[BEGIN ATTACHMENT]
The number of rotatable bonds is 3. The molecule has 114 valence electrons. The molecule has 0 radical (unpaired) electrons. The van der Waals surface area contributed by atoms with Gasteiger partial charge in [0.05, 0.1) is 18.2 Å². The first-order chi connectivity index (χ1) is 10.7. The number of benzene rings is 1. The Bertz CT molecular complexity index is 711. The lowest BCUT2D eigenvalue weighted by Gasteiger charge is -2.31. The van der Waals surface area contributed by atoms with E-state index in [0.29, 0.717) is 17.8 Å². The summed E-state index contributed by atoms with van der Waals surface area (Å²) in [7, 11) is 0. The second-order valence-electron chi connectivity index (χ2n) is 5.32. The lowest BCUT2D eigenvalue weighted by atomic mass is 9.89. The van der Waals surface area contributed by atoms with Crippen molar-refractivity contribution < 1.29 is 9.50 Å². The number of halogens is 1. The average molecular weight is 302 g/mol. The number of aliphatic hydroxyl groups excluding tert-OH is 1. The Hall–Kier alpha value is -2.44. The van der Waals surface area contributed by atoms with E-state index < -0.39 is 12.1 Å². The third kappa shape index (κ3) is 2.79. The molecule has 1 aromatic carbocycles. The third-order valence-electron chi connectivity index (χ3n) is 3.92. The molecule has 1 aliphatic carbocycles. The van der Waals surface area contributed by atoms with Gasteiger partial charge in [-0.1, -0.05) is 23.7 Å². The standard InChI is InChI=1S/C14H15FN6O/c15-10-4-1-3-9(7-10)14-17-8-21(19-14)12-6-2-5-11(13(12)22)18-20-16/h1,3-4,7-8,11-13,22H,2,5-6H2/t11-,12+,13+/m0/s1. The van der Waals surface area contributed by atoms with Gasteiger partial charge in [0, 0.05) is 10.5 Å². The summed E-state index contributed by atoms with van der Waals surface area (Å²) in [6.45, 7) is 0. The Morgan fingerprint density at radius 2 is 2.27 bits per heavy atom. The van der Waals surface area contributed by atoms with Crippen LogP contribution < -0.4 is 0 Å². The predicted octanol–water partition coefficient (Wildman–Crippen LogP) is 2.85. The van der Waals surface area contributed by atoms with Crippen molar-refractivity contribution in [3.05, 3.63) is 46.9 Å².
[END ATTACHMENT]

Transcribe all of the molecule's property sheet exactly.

The number of rotatable bonds is 3. The molecule has 114 valence electrons. The molecule has 0 radical (unpaired) electrons. The van der Waals surface area contributed by atoms with Gasteiger partial charge in [0.05, 0.1) is 18.2 Å². The first-order chi connectivity index (χ1) is 10.7. The number of benzene rings is 1. The Bertz CT molecular complexity index is 711. The lowest BCUT2D eigenvalue weighted by Gasteiger charge is -2.31. The van der Waals surface area contributed by atoms with E-state index in [0.29, 0.717) is 17.8 Å². The summed E-state index contributed by atoms with van der Waals surface area (Å²) in [7, 11) is 0. The second-order valence-electron chi connectivity index (χ2n) is 5.32. The lowest BCUT2D eigenvalue weighted by atomic mass is 9.89. The van der Waals surface area contributed by atoms with Crippen molar-refractivity contribution < 1.29 is 9.50 Å². The number of halogens is 1. The average molecular weight is 302 g/mol. The number of aliphatic hydroxyl groups excluding tert-OH is 1. The Hall–Kier alpha value is -2.44. The van der Waals surface area contributed by atoms with E-state index < -0.39 is 12.1 Å². The third kappa shape index (κ3) is 2.79. The molecule has 1 aromatic carbocycles. The third-order valence-electron chi connectivity index (χ3n) is 3.92. The molecule has 1 aliphatic carbocycles. The van der Waals surface area contributed by atoms with Gasteiger partial charge in [-0.1, -0.05) is 23.7 Å². The standard InChI is InChI=1S/C14H15FN6O/c15-10-4-1-3-9(7-10)14-17-8-21(19-14)12-6-2-5-11(13(12)22)18-20-16/h1,3-4,7-8,11-13,22H,2,5-6H2/t11-,12+,13+/m0/s1. The van der Waals surface area contributed by atoms with Gasteiger partial charge in [0, 0.05) is 10.5 Å². The summed E-state index contributed by atoms with van der Waals surface area (Å²) in [6.45, 7) is 0. The Morgan fingerprint density at radius 2 is 2.27 bits per heavy atom. The van der Waals surface area contributed by atoms with Crippen LogP contribution < -0.4 is 0 Å². The predicted octanol–water partition coefficient (Wildman–Crippen LogP) is 2.85. The van der Waals surface area contributed by atoms with Crippen molar-refractivity contribution in [3.05, 3.63) is 46.9 Å².